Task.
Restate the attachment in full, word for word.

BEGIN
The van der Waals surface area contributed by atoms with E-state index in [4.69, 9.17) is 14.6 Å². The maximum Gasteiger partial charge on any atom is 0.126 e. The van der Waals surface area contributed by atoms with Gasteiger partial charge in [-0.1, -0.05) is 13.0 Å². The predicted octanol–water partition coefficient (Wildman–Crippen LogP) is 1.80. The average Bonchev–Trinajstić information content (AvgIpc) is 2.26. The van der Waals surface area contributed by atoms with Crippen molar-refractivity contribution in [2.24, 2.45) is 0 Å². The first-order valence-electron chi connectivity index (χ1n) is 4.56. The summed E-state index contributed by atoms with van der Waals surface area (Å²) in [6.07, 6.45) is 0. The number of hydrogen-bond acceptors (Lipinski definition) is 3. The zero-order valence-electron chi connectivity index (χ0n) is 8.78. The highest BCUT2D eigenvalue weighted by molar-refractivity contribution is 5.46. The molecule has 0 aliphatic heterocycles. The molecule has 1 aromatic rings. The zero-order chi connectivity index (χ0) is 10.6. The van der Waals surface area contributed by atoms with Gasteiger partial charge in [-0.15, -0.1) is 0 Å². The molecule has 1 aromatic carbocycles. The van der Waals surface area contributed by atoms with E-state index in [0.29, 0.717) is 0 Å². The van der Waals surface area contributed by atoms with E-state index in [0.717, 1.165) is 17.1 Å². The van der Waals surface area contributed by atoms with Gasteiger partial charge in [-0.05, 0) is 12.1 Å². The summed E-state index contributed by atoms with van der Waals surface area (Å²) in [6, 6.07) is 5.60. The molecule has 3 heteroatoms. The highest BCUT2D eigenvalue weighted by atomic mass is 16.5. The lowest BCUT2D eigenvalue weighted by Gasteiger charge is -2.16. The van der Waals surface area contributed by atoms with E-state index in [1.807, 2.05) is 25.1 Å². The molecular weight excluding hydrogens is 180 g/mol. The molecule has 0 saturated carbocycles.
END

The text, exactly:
The van der Waals surface area contributed by atoms with E-state index in [4.69, 9.17) is 14.6 Å². The maximum Gasteiger partial charge on any atom is 0.126 e. The van der Waals surface area contributed by atoms with Gasteiger partial charge in [-0.1, -0.05) is 13.0 Å². The predicted octanol–water partition coefficient (Wildman–Crippen LogP) is 1.80. The average Bonchev–Trinajstić information content (AvgIpc) is 2.26. The van der Waals surface area contributed by atoms with Crippen molar-refractivity contribution in [2.24, 2.45) is 0 Å². The first-order valence-electron chi connectivity index (χ1n) is 4.56. The summed E-state index contributed by atoms with van der Waals surface area (Å²) in [6.07, 6.45) is 0. The number of hydrogen-bond acceptors (Lipinski definition) is 3. The zero-order valence-electron chi connectivity index (χ0n) is 8.78. The highest BCUT2D eigenvalue weighted by molar-refractivity contribution is 5.46. The molecule has 0 aliphatic heterocycles. The molecule has 1 aromatic rings. The zero-order chi connectivity index (χ0) is 10.6. The van der Waals surface area contributed by atoms with Gasteiger partial charge in [-0.15, -0.1) is 0 Å². The molecule has 1 aromatic carbocycles. The van der Waals surface area contributed by atoms with E-state index in [0.29, 0.717) is 0 Å². The van der Waals surface area contributed by atoms with E-state index in [0.717, 1.165) is 17.1 Å². The van der Waals surface area contributed by atoms with Gasteiger partial charge in [-0.05, 0) is 12.1 Å². The summed E-state index contributed by atoms with van der Waals surface area (Å²) in [6, 6.07) is 5.60. The molecule has 3 heteroatoms. The highest BCUT2D eigenvalue weighted by atomic mass is 16.5. The lowest BCUT2D eigenvalue weighted by Gasteiger charge is -2.16. The van der Waals surface area contributed by atoms with E-state index in [1.807, 2.05) is 25.1 Å². The molecular weight excluding hydrogens is 180 g/mol. The molecule has 0 saturated carbocycles.